We conducted a registry-based cohort study involving 2281 women with childhood-onset type 1 diabetes, matched for age and birthplace with women without diabetes: two control participants for each woman with diabetes. We compared the frequencies of termination of pregnancy and sterilisation over a 25year period between women with type 1 diabetes and women without, and estimated standardised incidence ratios (SIRs). Smoothed age and period effects in the incidence of termination of pregnancy or sterilisation were tested statistically.
There were more terminations of pregnancy (SIR 1.67; 95% CI 1.51, 1.86) and sterilisations (SIR 1.69; 95% CI 1.56, 1.83) in women with diabetes than in control women. During recent years, sterilisations in women with diabetes have decreased and the difference compared with control women has vanished. The indications for both procedures showed a statistically highly significant difference: maternal medical indications were almost absent (<1%) in procedures among control women, but comprised 23.6% of terminations of pregnancy and 22.9% of sterilisations in women with diabetes.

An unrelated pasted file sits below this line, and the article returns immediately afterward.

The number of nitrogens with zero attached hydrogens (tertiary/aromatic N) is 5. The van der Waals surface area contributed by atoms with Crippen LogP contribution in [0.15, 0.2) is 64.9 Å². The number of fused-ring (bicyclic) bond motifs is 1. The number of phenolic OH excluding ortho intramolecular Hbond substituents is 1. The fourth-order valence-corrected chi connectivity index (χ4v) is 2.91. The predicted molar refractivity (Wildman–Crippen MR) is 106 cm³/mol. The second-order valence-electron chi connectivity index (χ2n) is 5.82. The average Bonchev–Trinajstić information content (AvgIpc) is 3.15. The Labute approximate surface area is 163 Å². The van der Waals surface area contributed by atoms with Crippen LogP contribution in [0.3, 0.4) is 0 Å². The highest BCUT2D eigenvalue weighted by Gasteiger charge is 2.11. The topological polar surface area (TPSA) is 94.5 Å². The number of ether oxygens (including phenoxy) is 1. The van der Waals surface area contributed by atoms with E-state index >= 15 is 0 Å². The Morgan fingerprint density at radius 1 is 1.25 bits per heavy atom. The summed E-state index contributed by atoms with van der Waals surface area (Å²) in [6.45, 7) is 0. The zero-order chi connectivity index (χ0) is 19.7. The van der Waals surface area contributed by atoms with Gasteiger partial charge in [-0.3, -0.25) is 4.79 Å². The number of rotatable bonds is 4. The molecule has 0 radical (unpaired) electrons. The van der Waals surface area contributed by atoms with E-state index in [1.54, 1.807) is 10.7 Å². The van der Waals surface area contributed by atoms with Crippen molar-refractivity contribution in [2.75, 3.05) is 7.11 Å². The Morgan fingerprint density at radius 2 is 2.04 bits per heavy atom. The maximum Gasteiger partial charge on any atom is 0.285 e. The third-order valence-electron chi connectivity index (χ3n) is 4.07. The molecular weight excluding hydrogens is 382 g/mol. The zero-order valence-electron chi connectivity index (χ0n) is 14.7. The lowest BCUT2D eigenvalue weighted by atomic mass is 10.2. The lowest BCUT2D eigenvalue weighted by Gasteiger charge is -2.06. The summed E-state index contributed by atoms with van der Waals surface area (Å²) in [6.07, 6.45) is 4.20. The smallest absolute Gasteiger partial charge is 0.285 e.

The indications for termination of pregnancy and sterilisation are different in women with diabetes compared with other women. Pregnancies in women with type 1 Continue reading